Today, however, 25-year-old Kimberly McCrindle is Tasnim Salih, her clothes are typically those of a Muslim woman - even down to the hijab, the trailing scarf she wears wrapped around her head and shoulders and the long flowing skirts that skim her ankles.
A trained opera singer with a passion to act and appear on stage, she traded it for Islam eight years ago and now lives with her Sudanese husband and three children in Niddrie.
When she swapped religions, she also quickly became a target for 'racial' abuse. "The worst thing is when you're on the bus," she explains. "People will sit behind me and talk about me. They'll be saying 'Look at the state of her' and start talking about terrorists.
"Then I turn around and they see I'm just like them and they are usually gobsmacked.
"I'm definitely treated differently - with less respect than before I converted."
She was a regular at church in Penicuik, but constantly questioned its teachings when she became friends with a group of Pakistani girls.
"I started to read about Islam," she remembers. "The moment I walked into the Mosque I felt at peace.
"It was a major decision for me to convert and my parents were not happy about it and I can understand why - it was something so different. When I married Sabir, we had a ceremony at the Mosque and my parents didn't come."
The couple had met at Stevenson College, by which time she had already taken the shahadah testimony of faith at the Central Mosque. Eventually her parents accepted her decision, and joined the couple at a civil wedding ceremony.
Today, she has three young children, daughters Rayyan, four and Tibyan, aged three, and eight-months-old son, Abdul-Majeed.
Her dream of becoming an opera diva have been replaced with regular trips to the theatre instead. Now she looks after the family home while her husband works in a local kebab shop but she hopes eventually to go to college to train as a midwife.
As for acts of terror, extreme literature and radical teaching, Kimberly says she is no more likely to encounter them in her life than anyone else.
"All I know is that after the terror attacks in New York and later in London, I didn't leave the house. I knew I'd attract attention and it wasn't worth it. People have this impression of what being a Muslim is about but they're wrong. Islam is about peace."
When it comes to the so-called cricket test, Umar always cheers for Scotland
YOUNG, Muslim and living in Britain. In a period of terror alerts, tension and suspicion, what is it really like?
At 20 years old, UMAR MALIK could - according to the chief of MI5 - be a prime candidate for the terrorist recruitment agents. Like his friend Sohaib Saeed, however, the law student regards himself as Pakistani Scottish - if he had to take the so-called "cricket test" it would be Scotland he'd end up cheering for. "I always support the underdog," he grins.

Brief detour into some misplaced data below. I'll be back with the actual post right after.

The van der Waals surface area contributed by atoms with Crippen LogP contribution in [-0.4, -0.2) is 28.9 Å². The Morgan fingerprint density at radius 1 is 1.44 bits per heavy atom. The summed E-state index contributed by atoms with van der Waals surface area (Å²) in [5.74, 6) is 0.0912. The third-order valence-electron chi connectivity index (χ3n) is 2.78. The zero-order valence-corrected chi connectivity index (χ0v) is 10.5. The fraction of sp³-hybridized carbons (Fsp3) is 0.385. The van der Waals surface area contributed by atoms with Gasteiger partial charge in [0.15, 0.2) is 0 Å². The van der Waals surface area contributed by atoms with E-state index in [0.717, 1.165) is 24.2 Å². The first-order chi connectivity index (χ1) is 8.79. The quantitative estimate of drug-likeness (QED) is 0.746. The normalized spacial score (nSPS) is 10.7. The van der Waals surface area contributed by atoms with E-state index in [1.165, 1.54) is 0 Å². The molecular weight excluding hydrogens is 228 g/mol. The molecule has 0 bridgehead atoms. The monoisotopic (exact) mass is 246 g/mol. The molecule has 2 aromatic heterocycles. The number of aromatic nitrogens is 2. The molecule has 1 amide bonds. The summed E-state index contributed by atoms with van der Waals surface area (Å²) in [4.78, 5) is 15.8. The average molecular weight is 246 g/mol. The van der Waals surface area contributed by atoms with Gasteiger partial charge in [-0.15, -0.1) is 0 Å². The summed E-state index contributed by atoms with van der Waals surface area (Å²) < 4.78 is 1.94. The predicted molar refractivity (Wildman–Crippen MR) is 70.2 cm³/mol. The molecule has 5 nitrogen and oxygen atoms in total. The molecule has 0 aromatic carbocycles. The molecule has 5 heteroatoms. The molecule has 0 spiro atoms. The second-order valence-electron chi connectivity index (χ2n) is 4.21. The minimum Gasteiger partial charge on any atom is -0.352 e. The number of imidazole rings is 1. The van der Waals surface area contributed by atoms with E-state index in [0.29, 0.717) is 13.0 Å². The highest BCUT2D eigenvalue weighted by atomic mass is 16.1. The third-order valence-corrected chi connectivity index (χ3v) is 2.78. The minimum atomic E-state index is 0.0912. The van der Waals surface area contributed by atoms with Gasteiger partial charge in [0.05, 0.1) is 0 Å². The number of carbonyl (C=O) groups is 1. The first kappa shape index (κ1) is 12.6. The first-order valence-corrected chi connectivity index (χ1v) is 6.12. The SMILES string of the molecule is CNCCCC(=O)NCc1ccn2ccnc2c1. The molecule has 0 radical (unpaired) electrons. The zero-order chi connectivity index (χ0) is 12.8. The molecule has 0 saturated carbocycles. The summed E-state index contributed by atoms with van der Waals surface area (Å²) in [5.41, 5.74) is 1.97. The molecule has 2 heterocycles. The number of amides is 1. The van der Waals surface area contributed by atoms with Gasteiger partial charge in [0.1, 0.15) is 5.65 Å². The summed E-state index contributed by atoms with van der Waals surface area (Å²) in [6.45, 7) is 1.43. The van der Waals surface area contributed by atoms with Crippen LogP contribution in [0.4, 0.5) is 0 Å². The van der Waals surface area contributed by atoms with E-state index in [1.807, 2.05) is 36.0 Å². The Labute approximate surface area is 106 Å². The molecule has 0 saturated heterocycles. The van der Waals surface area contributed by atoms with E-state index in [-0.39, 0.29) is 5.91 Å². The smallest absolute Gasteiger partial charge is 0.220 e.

Born and raised in Edinburgh, his grandfather came to the UK in the 1950s from Pakistan. These days, life revolves around studies - he travels to university in Dundee - and the mosque.
And while many Scottish lads may spend their time trawling the city's bars, Muslim laws means Umar and his friends do not drink - even if alcohol is still an issue for them. For drink fuelled racist rants from strangers are a way of life.
"I was coming out of the Mosque wearing traditional Pakistani clothes and a guy was standing outside the pub, pint in his hand, and he made some pretty nasty comments. But I've had that since school. I ignore it. I was on the train the other day, this girl became really abusive. Things like that happen to us all."
MOHAMMED ALI, 22, is a third-year medical student at Edinburgh University, originally from Athens.
Like Umar, he has found himself on the receiving end of abuse. "There have been a few incidents in the street, but not that serious and you don't react. Last time was when I was at a bus stop and a drunk man came up and started saying things like: 'Why don't you just go back to Africa?' He was rather confused I think."
The abusive diatribes often go unchecked by people too wary to get involved. "This time though, after he had walked away, two other people at the bus stop started to apologise on his behalf even though they didn't have anything to do with it.
"It was encouraging for me that at least they weren't going to let it just happen."